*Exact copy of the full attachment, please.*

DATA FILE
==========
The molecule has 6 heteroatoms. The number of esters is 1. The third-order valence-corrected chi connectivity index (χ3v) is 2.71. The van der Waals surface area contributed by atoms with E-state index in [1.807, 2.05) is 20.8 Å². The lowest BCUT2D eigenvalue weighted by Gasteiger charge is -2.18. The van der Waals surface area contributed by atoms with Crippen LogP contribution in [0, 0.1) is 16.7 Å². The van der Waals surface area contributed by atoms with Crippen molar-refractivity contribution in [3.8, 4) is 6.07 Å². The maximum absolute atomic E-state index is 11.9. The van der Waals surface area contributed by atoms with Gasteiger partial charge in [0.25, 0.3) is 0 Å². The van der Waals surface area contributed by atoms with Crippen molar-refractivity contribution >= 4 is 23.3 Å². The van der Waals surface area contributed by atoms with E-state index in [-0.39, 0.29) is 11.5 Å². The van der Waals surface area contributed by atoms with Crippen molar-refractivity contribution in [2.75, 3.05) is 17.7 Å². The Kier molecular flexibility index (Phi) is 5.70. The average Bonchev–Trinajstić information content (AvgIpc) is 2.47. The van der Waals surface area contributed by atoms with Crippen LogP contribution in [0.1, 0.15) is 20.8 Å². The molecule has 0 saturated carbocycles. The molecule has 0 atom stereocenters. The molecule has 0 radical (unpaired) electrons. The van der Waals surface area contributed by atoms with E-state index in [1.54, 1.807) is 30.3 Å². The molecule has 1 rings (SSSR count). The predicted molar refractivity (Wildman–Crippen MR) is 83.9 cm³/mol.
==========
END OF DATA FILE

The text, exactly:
The molecule has 6 heteroatoms. The number of esters is 1. The third-order valence-corrected chi connectivity index (χ3v) is 2.71. The van der Waals surface area contributed by atoms with E-state index in [1.807, 2.05) is 20.8 Å². The lowest BCUT2D eigenvalue weighted by Gasteiger charge is -2.18. The van der Waals surface area contributed by atoms with Crippen LogP contribution in [0, 0.1) is 16.7 Å². The van der Waals surface area contributed by atoms with Crippen molar-refractivity contribution in [3.8, 4) is 6.07 Å². The maximum absolute atomic E-state index is 11.9. The van der Waals surface area contributed by atoms with Gasteiger partial charge in [0.25, 0.3) is 0 Å². The van der Waals surface area contributed by atoms with Crippen molar-refractivity contribution >= 4 is 23.3 Å². The van der Waals surface area contributed by atoms with E-state index in [-0.39, 0.29) is 11.5 Å². The van der Waals surface area contributed by atoms with Crippen molar-refractivity contribution in [2.75, 3.05) is 17.7 Å². The Kier molecular flexibility index (Phi) is 5.70. The average Bonchev–Trinajstić information content (AvgIpc) is 2.47. The van der Waals surface area contributed by atoms with Crippen LogP contribution in [0.1, 0.15) is 20.8 Å². The molecule has 0 saturated carbocycles. The molecule has 0 atom stereocenters. The molecule has 0 radical (unpaired) electrons. The van der Waals surface area contributed by atoms with E-state index in [1.54, 1.807) is 30.3 Å². The molecule has 1 rings (SSSR count). The predicted molar refractivity (Wildman–Crippen MR) is 83.9 cm³/mol.